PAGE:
|
|
|
|
Search: 
Latin American Herald Tribune
Venezuela Overview
Venezuelan Embassies & Consulates Around The World
Sites/Blogs about Venezuela
Venezuelan Newspapers
Facts about Venezuela
Venezuela Tourism
Embassies in Caracas

Colombia Overview
Colombian Embassies & Consulates Around the World
Government Links
Embassies in Bogota
Media
Sites/Blogs about Colombia
Educational Institutions

Stocks

Commodities
Crude Oil
US Gasoline Prices
Natural Gas
Gold
Silver
Copper

Euro
UK Pound
Australia Dollar
Canada Dollar
Brazil Real
Mexico Peso
India Rupee

Antigua & Barbuda
Aruba
Barbados
Cayman Islands
Cuba
Curacao
Dominica

Grenada
Haiti
Jamaica
Saint Kitts and Nevis
Saint Lucia
Saint Vincent and the Grenadines

Belize
Costa Rica
El Salvador
Honduras
Nicaragua
Panama

Bahamas
Bermuda
Mexico

Argentina
Brazil
Chile
Guyana
Paraguay
Peru
Uruguay

What's New at LAHT?
Follow Us On Facebook
Follow Us On Twitter
Most Viewed on the Web
Popular on Twitter
Receive Our Daily Headlines


  HOME | Arts & Entertainment

Futurist Mural by Giacomo Balla Rediscovered in Italian Bank, to Be Restored

ROME – A huge mural painted by Italian futurist artist Giacomo Balla that had been missing for almost a century has been rediscovered in a bank in the capital Rome, art historians said Friday.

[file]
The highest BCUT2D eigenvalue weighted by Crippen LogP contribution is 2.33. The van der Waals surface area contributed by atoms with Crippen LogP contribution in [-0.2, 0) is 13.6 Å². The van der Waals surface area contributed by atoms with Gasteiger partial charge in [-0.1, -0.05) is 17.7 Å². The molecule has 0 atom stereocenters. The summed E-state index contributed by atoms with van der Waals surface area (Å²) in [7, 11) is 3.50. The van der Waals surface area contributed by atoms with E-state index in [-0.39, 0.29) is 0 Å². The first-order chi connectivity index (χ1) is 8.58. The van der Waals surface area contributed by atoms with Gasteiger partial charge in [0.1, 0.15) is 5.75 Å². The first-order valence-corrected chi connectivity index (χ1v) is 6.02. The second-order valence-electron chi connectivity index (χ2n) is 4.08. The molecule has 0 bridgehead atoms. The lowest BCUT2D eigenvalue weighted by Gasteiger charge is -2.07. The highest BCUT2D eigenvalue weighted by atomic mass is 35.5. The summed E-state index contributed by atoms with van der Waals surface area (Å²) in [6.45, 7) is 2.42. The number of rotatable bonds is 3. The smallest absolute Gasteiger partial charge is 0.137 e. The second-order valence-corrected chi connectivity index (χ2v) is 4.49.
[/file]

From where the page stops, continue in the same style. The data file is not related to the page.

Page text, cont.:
“Bal Tic Tac,” an 80-square-meter artwork painted in 1921 that was believed to have been destroyed, was rediscovered on the walls and ceiling of the ground floor of a building that is now owned by the Bank of Italy.

It was a “sensational discovery,” Rome special superintendent Francesco Prosperetti told the press of the find.

The work, well-known to art historians, has been hidden for almost a century under a false ceiling, wallpaper and the several layers of paint that have been applied over the years.

The abstract composition, painted in yellows, reds and blues in the style of Futurism – the 20th-century art movement that emerged from Italy depicting speed and technology – originally decorated the walls of a popular jazz and dance club.

Balla, one of the founding fathers of Futurism, had been commissioned to decorate the entire space.

The piece, which was discovered in 2017 but was not fully revealed until recently, was found in good condition.

Restoration work is set to be carried out and the mural will once again be revealed to the public eye as part of a Bank of Italy museum scheduled to open in 2021.

 

Enter your email address to subscribe to free headlines (and great cartoons so every email has a happy ending!) from the Latin American Herald Tribune:

 

Copyright Latin American Herald Tribune - 2005-2019 © All rights reserved